“The Bronze Horseman” is a poem written by Alexander Pushkin, which was first published in 1833. The poem is considered one of the greatest works of Russian literature and is often seen as a commentary on the relationship between the individual and the state.
The poem tells the story of a young man named Evgeny who falls in love with a woman named Parasha. However, their happiness is threatened by a catastrophic flood that destroys much of the city of St. Petersburg. In the aftermath of the flood, Evgeny becomes obsessed with the bronze statue of Peter the Great on horseback, known as the Bronze Horseman, which stands in the center of the city. He sees the statue as a symbol of the power and indifference of the state, which has failed to protect its citizens from the disaster.
The author’s idea of the Bronze Horseman is that of a symbol of the power of the state and its relationship with the individual. Pushkin portrays the statue as a towering and intimidating presence, representing the might and authority of the state. At the same time, however, he also portrays it as a distant and indifferent figure, highlighting the disconnection between the state and the people it is supposed to serve.
Through the character of Evgeny, Pushkin explores the idea of the individual’s relationship with the state. Evgeny sees the statue as a representation of the state’s failure to protect its citizens, and his obsession with it reflects his sense of anger and frustration with the system.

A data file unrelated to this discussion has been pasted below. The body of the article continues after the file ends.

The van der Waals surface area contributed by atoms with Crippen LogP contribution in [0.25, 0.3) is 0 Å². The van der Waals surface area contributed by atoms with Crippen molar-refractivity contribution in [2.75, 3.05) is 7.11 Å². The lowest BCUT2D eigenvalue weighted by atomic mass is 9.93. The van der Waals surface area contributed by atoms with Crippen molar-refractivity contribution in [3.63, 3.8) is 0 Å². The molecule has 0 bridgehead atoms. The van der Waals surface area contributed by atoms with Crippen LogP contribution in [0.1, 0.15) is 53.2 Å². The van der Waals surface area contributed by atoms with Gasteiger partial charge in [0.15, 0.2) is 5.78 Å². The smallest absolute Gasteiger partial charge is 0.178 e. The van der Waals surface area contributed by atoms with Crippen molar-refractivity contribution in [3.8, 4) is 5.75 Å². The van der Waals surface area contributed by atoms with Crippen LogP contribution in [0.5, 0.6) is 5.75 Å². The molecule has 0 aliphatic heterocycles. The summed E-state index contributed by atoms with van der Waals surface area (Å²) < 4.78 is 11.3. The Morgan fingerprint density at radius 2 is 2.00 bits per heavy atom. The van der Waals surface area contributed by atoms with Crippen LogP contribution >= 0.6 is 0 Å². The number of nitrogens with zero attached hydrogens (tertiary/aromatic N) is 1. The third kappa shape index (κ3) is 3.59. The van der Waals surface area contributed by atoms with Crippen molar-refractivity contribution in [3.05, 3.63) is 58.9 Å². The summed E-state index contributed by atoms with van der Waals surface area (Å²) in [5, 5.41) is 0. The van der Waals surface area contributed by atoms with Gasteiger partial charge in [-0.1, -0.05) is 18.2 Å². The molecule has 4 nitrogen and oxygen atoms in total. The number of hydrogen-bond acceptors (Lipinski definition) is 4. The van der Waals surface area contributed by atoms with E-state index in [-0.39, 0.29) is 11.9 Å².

At the same time, however, Pushkin also suggests that the individual has the power to resist and challenge the authority of the state, as evidenced by Evgeny’s defiance in the face of the flood.
Overall, the author’s idea of the Bronze Horseman is that of a powerful and intimidating symbol of the state’s authority, but also a representation of the disconnection between the state and the people it is supposed to serve. The poem serves as a commentary on the relationship between the individual and the state, and the ways in which the individual can resist and challenge the authority of the state.
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